She intimidated Elliot, who compensated by artificially inflating his strengths and successes. To some extent she’d intimidated Ben. At least, she’d assumed that was what she’d done, because she couldn’t find any other reason why he’d always felt the need to come on so forcefully. She was by nature a watcher and a listener; when she spoke, she had something pertinent to say. Some men found that to be a threat.
He wouldn’t. He’d be a strong man but one who welcomed her opinions. He’d appreciate the fact that she thought about things, that she was fascinated by her own motives and those of others. He’d be able to listen without getting defensive. At the same time, he’d be able to offer his own opinions without insisting that they were law.
Open-minded. She figured that summed it up. He’d be open-minded, thoughtful and intelligent. His career? She straightened one leg on the seat and flexed her toes while she thought about that for a minute. He’d have to be in a caring profession. A doctor? Perhaps. Maybe a psychiatrist. That way they’d be able to bounce cases off each other. Then again, many of the psychiatrists she knew were weird. Chalk psychiatrist and put in teacher. Mmm, that idea appealed to her. He’d be involved with kids. Maybe college kids. She had her share of clients from local colleges and found her work with them to be particularly rewarding. They wanted help. They could respond.
She brushed her arm over her forehead, pushing back damp strands of hair. The stranger didn’t move, other than to occasionally take a drink from the can he held. It was a light beer, she decided. He wasn’t really a drinker, but he needed something to quench his thirst and beer was the best. Light beer, because he didn’t want to develop a beer belly, though he was more health-conscious than vain.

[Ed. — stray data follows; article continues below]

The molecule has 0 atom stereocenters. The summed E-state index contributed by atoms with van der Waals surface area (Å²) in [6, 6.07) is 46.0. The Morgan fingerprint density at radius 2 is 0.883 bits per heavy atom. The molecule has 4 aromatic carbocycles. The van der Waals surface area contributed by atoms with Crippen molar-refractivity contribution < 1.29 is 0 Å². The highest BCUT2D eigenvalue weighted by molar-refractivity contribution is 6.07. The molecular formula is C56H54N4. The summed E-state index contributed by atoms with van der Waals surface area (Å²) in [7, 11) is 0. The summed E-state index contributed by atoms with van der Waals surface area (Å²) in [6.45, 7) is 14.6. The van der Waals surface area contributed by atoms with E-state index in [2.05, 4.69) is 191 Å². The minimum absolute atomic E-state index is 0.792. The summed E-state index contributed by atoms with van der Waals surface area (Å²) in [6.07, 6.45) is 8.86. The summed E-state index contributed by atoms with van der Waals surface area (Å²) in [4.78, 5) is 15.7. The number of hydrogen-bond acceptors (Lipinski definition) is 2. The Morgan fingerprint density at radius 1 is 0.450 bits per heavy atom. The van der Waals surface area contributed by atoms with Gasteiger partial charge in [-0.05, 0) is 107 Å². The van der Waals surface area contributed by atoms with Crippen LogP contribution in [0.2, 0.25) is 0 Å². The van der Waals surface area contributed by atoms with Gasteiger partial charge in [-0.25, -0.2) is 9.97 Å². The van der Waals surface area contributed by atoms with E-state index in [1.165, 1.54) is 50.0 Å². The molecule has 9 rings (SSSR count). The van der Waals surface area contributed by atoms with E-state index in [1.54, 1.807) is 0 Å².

Health-conscious was a good thing to be at his age. It was a good thing to be at any age, but if he was approaching his forties, it was all the more important.
She paused for an instant as a new thought struck. If he was nearly forty, tall, dark, handsome, self-confident, successful and caring, there had to be a good reason why he wasn’t married. Because he wasn’t. She didn’t fool with married men. Besides, if his apartment mirrored hers, it wasn’t suitable for two.
Perhaps he was divorced. He may have married young and none too wisely—she’d forgive him that early innocence—then redeemed himself by ending the union before two lives, or more, were ruined.
Maybe he’d never married at all. He’d been too involved in his career. Or—she rather liked this idea—he’d been waiting for the right woman to come along.
Well, Tall-Dark-and-Handsome, here I am. But she didn’t have to tell him that. He’d know. One glance and he’d know. She wasn’t looking her best just then, but that wouldn’t matter to him. He’d want her for better or for worse. And worse wasn’t all that bad. Hadn’t Connie said she looked sexy?
Well, Caroline decided with a fanciful sigh, so did he. There he was on his fire escape, tired and sweaty and, really, when she came right down to it, not much more than a full-bodied shadow. Still, she imagined that he was sexy as hell. True, her opinion was tinged by everything else she’d conjured up, but since she was into the fantasy, she’d do it right.